Malaysia judge frees blogger arrested under controversial security act

[JURIST] Malaysian High Court Justice Syed Ahmad Helmy Syed Ahmad ordered the release of blogger Raja Petra Kamaruddin on Friday, finding insufficient grounds for his arrest under the country's Internal Security Act (ISA) [text, PDF; HRW backgrounder], which allows for indefinite detentions. Raja Petra, the editor of anti-government website Malaysia Today [political blog], had been in a detention camp since September, when he was accused of causing ethnic tensions by writing articles that allegedly insulted Islam. Malaysian Bar [profession website] President Ambiga Sreenevasan praised the ruling [press release], saying:

At a time when public confidence in the independence of the judiciary has taken a beating from one judicial crisis to another, and at a time when promised judicial reforms have yet to take place, the decision of the learned high court judge in the habeas corpus application of Raja Petra Kamaruddin gives us hope that our judiciary has acted and will act with courage, integrity and independence when the liberty of an individual is threatened by the arbitrary use of power under the Internal Security Act 1960.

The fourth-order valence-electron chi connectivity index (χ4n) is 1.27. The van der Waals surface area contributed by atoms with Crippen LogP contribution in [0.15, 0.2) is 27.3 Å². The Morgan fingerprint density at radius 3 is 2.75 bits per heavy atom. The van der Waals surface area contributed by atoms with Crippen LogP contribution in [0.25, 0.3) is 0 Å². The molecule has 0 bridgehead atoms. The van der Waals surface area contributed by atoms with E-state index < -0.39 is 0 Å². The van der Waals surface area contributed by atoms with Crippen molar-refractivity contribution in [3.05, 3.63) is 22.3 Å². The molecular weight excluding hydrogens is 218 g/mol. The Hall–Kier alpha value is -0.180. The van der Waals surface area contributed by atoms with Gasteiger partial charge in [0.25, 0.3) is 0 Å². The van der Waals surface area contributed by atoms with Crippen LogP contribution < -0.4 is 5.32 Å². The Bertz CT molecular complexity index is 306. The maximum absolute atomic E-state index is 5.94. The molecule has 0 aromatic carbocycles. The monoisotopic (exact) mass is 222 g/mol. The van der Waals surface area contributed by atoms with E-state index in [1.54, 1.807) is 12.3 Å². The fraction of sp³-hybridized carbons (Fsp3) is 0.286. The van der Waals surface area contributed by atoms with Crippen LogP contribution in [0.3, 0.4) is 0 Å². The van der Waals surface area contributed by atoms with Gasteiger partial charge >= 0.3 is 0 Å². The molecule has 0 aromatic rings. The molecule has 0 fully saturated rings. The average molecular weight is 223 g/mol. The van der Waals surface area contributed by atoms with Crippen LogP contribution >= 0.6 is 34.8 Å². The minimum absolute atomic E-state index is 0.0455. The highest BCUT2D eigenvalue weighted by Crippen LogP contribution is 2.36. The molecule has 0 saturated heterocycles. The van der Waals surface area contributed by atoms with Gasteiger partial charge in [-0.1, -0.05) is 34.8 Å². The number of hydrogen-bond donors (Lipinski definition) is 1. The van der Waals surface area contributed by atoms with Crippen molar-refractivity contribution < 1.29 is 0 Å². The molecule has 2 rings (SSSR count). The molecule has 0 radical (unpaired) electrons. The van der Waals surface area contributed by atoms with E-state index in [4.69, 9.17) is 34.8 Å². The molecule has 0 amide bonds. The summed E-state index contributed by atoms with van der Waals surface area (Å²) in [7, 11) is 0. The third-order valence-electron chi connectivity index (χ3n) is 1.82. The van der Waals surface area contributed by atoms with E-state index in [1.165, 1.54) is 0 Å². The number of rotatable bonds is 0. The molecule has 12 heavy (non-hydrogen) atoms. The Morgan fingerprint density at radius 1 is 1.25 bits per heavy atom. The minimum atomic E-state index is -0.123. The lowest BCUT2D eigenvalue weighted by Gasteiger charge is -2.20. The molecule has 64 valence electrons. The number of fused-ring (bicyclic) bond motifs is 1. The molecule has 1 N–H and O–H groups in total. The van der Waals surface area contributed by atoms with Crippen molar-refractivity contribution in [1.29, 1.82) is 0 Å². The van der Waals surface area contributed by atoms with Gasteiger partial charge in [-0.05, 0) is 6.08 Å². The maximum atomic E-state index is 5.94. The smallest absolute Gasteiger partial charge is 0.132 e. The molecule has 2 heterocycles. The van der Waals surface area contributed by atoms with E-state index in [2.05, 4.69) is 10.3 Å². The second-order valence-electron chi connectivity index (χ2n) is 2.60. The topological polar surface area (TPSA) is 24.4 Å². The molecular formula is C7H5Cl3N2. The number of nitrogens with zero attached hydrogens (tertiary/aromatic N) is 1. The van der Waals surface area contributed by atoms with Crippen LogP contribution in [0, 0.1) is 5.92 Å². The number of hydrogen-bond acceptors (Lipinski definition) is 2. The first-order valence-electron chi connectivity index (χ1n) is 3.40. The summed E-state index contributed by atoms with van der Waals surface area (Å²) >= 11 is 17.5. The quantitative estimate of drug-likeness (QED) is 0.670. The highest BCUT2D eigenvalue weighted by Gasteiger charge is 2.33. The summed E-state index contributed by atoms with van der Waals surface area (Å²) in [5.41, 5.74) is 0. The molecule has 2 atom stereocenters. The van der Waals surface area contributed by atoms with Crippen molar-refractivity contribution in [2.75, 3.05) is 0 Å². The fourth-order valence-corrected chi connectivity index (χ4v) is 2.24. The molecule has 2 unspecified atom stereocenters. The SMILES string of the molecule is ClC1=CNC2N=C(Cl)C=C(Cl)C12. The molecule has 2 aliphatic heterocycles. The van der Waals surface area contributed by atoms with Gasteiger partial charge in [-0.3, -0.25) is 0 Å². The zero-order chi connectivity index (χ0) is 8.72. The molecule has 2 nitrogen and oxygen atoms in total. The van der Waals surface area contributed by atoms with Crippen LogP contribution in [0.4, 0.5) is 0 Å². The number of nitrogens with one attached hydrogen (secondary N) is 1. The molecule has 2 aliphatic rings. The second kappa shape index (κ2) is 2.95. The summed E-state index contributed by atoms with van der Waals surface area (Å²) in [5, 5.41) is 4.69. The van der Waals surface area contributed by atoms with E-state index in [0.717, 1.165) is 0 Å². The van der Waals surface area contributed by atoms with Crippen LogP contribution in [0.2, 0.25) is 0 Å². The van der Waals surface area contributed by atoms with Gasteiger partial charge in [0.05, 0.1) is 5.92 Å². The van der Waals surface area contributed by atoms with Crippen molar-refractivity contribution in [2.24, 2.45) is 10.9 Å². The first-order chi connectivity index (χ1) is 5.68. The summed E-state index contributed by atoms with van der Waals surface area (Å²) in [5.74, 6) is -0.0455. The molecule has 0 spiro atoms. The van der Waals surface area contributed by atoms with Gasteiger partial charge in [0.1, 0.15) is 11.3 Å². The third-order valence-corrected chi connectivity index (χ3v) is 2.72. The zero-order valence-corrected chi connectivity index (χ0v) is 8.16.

After his release, Raja Petra called for the abolition of the ISA. AP has more. The New York Times has additional coverage.

In June, Malaysian rights group Suaram cited the continued use of the ISA in saying that human rights conditions in the country had worsened [JURIST report] in the past year. In May, the Federal Court of Malaysia [official website] rejected an appeal [JURIST report] by five ethnic Indian protesters being detained by Malaysian authorities under the ISA. In January, the International Federation for Human Rights (FIDH) [advocacy website, in French] called for Malaysia to lift the ISA [JURIST report], saying the law was being used to stifle peaceful dissent.

 

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